The phenotypes of flies with mutations in the Hippo pathway can be rescued with their respective human counterparts, indicating that the Hippo pathway may play an analogous role as a global regulator of epithelial tissue development in mammals. Several reports on each mammalian component of the Hippo pathway have shown that the pathway is involved in cell death and cell-cycle regulation. MST1/2 kinases (Hippo homologs) were originally reported to be involved in apoptosis with caspase-3-mediated proteolytic activation. LATS1/2 (Warts homologs) have been implicated in the regulation of cell-cycle progression, apoptosis, mitotic exit and cytokinesis. YAP (a Yorkie homolog) has been shown to be involved in apoptosis by interacting with p73. Although mutation of WW45 (a Salvador homolog) has been reported in several cancer cell lines, little is known about the functional significance of WW45 in mammals. So far, only limited biochemical interactions have been reported, including the phosphorylation of LATS1/2 by MST1/2, the association of WW45 with MST1/2 and LATS1/2, binding of LATS1 to MOB1 (a MATS homolog) and formation of a complex comprising RASSF1A, MST2, WW45 and LATS 1.

The Hippo pathway has also been implicated in mammalian tumorigenesis. Mice lacking LATS1 develop some types of tumor, and hWW45 and Mats are mutated in several cancer cell lines. NF2, the human ortholog of Merlin, is a tumor-suppressor gene, mutations of which lead to neurofibromatosis. YAP is overexpressed in mammalian cancers and transgenic mice overexpressing YAP have an increased liver size and dysplasia with expanded undifferentiated progenitor cells in the intestine. Of the Hippo pathway proteins, only LATS1-, LATS2-, NF2-, and YAP-null mice have been generated; however, these mice are either early embryonic lethal or fail to recapitulate defects seen in the respective Drosophila mutants. Therefore, compared with Drosophila, much less is known about the physiological function of the Hippo pathway in mammalian epithelial development. Furthermore, the molecular mechanisms by which this pathway is regulated during development are not fully understood in mammals.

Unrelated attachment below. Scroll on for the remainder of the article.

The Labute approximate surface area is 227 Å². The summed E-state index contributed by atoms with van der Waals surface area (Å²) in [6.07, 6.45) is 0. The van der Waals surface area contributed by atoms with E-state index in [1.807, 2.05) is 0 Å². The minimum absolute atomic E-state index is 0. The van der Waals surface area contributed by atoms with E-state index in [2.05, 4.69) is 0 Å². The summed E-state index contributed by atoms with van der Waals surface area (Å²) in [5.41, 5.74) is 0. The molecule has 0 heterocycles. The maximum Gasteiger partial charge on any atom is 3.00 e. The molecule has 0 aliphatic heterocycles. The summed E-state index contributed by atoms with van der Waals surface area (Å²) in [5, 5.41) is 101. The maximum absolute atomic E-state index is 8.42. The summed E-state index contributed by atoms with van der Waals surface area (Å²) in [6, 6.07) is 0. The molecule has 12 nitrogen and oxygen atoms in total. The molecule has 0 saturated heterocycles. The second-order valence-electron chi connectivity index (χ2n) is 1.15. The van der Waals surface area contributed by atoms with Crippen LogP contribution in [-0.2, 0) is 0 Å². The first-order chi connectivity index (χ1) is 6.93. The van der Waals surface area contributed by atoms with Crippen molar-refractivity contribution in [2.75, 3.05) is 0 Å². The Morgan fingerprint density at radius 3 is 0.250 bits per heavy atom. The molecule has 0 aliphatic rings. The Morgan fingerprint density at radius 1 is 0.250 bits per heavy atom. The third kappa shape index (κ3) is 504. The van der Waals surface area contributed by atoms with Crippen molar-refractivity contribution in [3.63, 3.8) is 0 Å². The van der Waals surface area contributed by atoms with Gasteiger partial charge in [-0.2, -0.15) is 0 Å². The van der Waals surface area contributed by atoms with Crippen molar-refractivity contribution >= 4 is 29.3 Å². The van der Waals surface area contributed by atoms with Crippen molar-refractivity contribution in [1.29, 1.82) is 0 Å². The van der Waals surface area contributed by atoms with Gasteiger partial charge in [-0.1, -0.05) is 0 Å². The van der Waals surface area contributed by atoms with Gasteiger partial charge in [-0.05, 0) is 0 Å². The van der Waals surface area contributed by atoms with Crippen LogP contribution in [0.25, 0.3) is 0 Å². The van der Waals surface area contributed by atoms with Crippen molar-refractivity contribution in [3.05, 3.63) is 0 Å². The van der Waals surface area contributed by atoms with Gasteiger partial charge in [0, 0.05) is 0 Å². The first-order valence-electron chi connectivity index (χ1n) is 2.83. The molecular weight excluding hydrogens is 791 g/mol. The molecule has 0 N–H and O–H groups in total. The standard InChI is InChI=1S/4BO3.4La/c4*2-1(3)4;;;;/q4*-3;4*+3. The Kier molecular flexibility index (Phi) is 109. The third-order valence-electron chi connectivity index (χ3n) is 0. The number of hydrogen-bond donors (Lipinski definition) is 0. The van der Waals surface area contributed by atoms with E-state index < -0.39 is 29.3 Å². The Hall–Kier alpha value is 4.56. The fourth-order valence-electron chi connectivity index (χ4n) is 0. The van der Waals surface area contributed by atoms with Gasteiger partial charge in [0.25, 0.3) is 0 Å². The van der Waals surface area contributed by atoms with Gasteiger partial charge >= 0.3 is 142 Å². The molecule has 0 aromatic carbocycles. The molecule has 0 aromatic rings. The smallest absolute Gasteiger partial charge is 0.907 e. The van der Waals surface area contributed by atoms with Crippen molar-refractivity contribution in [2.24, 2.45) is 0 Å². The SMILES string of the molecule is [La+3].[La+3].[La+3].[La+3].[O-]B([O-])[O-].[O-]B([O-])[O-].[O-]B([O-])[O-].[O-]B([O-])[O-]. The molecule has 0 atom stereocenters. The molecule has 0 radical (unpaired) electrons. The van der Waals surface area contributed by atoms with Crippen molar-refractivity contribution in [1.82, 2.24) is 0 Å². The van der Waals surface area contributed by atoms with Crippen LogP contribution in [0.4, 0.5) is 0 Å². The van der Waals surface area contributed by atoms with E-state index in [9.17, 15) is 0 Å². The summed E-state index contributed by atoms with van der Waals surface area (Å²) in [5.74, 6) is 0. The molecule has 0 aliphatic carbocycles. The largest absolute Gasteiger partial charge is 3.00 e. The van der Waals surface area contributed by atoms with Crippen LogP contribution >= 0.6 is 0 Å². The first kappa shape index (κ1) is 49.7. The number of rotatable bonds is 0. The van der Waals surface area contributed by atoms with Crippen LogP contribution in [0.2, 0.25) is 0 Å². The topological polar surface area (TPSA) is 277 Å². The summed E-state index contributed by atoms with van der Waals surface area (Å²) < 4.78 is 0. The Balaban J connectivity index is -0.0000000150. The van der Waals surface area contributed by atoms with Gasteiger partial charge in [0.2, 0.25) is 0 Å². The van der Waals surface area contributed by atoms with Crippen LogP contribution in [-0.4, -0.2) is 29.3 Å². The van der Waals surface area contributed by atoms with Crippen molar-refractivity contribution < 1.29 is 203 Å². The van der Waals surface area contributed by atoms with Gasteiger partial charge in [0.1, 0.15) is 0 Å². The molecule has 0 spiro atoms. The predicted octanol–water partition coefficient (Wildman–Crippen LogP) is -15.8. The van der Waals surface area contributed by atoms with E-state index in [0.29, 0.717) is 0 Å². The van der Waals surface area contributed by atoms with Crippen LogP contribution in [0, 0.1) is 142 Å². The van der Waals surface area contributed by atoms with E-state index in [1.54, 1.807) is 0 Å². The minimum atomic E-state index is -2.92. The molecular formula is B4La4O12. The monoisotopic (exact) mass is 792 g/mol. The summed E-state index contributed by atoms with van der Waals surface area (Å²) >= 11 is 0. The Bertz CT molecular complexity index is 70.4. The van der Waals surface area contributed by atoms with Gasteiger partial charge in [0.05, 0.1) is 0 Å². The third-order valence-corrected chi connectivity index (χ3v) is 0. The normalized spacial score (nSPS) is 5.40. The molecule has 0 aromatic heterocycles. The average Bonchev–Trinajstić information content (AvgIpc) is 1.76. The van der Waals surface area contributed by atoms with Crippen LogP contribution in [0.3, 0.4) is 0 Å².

SUMMARY OF THE INVENTION

An embodiment of the present invention provides a novel use of a WW45 protein and/or a phosphorylated YAP in regulating differentiation in a mammal.

Another embodiment provides a method of regulating differentiation in a mammal by regulating the expression of a WW45 protein and/or the phosphorylation of a Yes-associated protein (YAP).

Another embodiment provides a differentiation regulating agent in mammal including one or more selected from the group consisting of a WW45 protein, a polynucleotide encoding the WW45 protein, a phosphorylated YAP, and a polynucleotide encoding the YAP, as an active ingredient.

Another embodiment provides a non-human transgenic organism whose whole or part of a ww45 protein coding gene is deleted, whereby tumor is induced.

Another embodiment provides a method of preparing a non-human transgenic organism by deleting a whole or part of a ww45 protein coding gene.

Another embodiment provides a method of screening an anti-tumor agent using the non-human transgenic organism.

Still another embodiment provides a method of screening a differentiation regulating agent by measuring the expression level of WW45 protein in a mammalian cell.

BRIEF DESCRIPTION OF THE DRAWINGS

FIGS. 1a to 1d show targeted disruption of the WW45 gene by homologous recombination, wherein

1a is a schematic representation of the WW45 targeting strategy, showing the mouse WW45 genomic locus, targeting vectors and targeted locus,

1b shows the result of southern-blot analysis of genomic DNA digested with the restriction enzyme Bg1 II using the 5′-probe, and PCR genotype analysis of embryos,

1c shows a macroscopic appearance of wild-type and mutant embryos at E17.5 (top), and growth curves of wild-type (+/+) and mutant (−/−) WW45 embryos (bottom), and

1d shows Hematoxylin and Eosin (H&E)-stained sections of placentas from E17.5 wild-type and mutant embryos. FIG. 2 shows defective angiogenesis in WW45−/− placenta at E17.5 (Scale bar: 100 μm). FIGS. 3a to 3c show hyperproliferation and immature differentiation in WW45−/− epidermis at E17.5, wherein

3a shows the result of histological analysis of Hematoxylin and Eosin (H&E)-stained sections of wild-type (a) and mutant (a′) epidermis,

3b shows the differentiation marker expression in skin of wild-type or mutant embryos, and